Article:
A 27-year-old against a 41-year-old seems too simple an equation for the biggest World title fight to take place in these islands – with Anthony Joshua's IBF title and the vacant WBA belt at stake. The last one in Wembley Stadium, George Groves against Karl Froch in 2014, drew 80,000.
Groves was at Friday’s weigh-in bemoaning that his post-war record attendance had been trumped and promising that Saturday’s fight in front of 90,000 would not be close but that neither Wladimir Klitschko nor Joshua would dominate.
Joshua, with 18 wins and 18 knockouts, is a notoriously fast starter and if Klitschko can weather the first half of the fight, his respected jab and ringcraft could make it a tough night for the Londoner.
Joshua, at 17st 2lbs, weighed in 10lbs heavier than the Ukrainian, and for once his physique will be matched. Lennox Lewis, who was at the event in the Wembley Arena, commented that it was a lot of muscle to carry around for 12 rounds, suggesting stamina could be an issue if it goes the distance.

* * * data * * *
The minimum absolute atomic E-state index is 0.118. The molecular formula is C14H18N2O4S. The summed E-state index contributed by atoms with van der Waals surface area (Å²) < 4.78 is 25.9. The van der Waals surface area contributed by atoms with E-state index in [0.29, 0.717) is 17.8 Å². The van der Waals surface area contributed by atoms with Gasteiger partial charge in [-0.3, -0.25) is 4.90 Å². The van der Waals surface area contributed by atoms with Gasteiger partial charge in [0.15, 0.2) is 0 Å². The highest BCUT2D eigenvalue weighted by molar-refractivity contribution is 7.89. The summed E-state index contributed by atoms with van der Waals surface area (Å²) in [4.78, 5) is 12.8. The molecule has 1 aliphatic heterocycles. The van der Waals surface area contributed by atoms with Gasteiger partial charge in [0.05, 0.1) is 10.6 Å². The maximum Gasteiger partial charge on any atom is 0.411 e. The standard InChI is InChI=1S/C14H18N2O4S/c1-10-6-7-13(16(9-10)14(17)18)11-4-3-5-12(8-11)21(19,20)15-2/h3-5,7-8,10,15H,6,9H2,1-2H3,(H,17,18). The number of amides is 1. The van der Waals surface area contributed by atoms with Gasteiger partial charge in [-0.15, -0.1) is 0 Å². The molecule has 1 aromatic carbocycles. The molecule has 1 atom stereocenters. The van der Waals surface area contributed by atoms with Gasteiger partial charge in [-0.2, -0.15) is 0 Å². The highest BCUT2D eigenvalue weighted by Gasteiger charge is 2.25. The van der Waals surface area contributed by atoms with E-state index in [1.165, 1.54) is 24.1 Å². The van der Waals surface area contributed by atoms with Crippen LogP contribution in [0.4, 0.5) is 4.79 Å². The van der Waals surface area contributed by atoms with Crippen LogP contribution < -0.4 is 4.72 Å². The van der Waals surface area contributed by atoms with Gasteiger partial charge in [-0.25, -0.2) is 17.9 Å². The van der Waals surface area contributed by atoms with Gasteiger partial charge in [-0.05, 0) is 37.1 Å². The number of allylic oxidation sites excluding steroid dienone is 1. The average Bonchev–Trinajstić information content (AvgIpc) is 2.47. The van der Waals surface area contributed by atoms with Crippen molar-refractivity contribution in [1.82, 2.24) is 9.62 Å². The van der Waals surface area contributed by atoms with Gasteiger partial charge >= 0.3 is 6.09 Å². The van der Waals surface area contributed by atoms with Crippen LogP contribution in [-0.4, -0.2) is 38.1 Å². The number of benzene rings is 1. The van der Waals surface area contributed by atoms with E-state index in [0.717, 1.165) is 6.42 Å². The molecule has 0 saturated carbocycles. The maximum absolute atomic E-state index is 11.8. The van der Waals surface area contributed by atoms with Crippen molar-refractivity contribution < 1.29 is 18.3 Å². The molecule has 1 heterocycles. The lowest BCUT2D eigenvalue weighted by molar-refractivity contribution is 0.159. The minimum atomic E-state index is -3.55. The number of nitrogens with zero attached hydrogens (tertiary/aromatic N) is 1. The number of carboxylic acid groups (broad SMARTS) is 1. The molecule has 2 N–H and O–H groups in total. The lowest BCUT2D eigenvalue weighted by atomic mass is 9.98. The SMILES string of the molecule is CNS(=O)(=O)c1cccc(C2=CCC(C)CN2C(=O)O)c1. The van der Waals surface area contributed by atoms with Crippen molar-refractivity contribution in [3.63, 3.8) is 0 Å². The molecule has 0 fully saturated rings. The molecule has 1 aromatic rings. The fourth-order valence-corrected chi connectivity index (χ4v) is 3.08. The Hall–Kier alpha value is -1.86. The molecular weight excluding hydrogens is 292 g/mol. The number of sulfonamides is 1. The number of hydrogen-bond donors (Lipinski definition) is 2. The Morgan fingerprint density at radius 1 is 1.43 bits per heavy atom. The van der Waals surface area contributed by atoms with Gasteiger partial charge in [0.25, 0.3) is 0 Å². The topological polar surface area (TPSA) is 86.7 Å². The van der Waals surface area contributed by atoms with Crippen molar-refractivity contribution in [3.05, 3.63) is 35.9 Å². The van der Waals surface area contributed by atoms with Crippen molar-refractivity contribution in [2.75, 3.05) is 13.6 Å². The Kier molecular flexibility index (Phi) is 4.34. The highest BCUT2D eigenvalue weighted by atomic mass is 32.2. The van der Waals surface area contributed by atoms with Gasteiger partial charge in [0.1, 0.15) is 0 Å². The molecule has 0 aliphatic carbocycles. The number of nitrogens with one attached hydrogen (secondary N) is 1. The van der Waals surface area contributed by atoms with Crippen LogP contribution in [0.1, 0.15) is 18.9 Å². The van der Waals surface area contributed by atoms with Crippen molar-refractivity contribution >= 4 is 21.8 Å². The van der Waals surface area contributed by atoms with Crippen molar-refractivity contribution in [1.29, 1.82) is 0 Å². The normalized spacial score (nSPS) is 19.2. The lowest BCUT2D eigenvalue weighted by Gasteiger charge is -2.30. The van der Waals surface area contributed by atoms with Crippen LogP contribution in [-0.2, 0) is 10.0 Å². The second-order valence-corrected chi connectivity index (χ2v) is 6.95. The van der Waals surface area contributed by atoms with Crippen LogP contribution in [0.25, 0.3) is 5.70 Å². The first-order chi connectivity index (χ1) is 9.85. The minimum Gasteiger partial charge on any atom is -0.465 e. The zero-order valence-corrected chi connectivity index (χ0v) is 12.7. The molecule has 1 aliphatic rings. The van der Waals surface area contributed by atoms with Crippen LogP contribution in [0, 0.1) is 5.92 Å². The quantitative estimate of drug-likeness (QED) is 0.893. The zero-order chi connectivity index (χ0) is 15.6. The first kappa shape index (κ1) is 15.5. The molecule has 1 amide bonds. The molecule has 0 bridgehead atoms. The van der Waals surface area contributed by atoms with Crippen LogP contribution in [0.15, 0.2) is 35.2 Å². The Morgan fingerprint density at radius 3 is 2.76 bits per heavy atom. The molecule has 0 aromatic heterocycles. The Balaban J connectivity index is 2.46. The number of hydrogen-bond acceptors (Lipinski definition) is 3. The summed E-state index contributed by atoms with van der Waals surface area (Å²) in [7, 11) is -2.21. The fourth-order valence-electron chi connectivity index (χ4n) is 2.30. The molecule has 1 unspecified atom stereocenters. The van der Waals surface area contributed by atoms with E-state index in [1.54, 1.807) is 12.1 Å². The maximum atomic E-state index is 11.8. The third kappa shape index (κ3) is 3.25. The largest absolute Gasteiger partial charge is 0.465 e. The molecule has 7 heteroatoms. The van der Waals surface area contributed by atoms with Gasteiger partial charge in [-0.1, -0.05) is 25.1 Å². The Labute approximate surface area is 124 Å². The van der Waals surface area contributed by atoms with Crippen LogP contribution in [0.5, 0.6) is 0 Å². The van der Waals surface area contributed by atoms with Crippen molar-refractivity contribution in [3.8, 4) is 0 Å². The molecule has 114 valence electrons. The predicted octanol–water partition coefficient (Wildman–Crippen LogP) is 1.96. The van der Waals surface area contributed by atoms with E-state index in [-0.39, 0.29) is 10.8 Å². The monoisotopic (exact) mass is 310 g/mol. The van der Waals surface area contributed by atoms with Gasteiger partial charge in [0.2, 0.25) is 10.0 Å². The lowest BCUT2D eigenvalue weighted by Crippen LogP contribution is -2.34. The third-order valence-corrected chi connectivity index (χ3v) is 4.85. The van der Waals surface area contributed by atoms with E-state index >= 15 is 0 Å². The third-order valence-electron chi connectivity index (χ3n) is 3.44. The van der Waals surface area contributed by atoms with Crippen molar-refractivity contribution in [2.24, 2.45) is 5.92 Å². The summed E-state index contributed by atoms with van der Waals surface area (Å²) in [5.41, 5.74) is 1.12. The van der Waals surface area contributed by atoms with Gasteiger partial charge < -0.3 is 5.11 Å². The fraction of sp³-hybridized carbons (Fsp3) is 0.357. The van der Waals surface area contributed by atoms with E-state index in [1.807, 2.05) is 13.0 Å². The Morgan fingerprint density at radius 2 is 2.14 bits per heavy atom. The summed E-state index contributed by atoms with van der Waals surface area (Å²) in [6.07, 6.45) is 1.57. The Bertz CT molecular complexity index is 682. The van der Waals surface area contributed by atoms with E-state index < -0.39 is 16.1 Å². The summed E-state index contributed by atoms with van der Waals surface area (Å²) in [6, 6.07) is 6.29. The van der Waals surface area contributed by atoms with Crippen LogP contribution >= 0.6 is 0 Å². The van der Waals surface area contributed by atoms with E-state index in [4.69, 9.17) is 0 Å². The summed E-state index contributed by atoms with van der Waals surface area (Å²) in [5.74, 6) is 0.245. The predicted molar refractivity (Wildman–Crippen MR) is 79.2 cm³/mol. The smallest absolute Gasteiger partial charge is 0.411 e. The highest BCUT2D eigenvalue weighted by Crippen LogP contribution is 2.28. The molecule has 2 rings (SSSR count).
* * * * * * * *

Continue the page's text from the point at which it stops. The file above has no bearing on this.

“That’s very heavy,” the former heavyweight champion of the world told broadcaster Sky. “That’s a lot of muscle to move around for 12 rounds. He has to watch his stamina.”
The subtext there is Joshua has not been past the seventh round and some educated views are that those rounds could be his winning or losing of the bout.
Joshua can box but Klitschko, a fellow Olympic gold medalist, can too and he has kept himself fresh. He is also in startlingly good shape and he has a jab to die for and that he will use to keep the bomb-throwing Joshua at bay.
Klitschko, at 17st 2lbs, is his lightest since 2009. Therein appears a tactic. Weather the storm and outlast the younger man. Brave.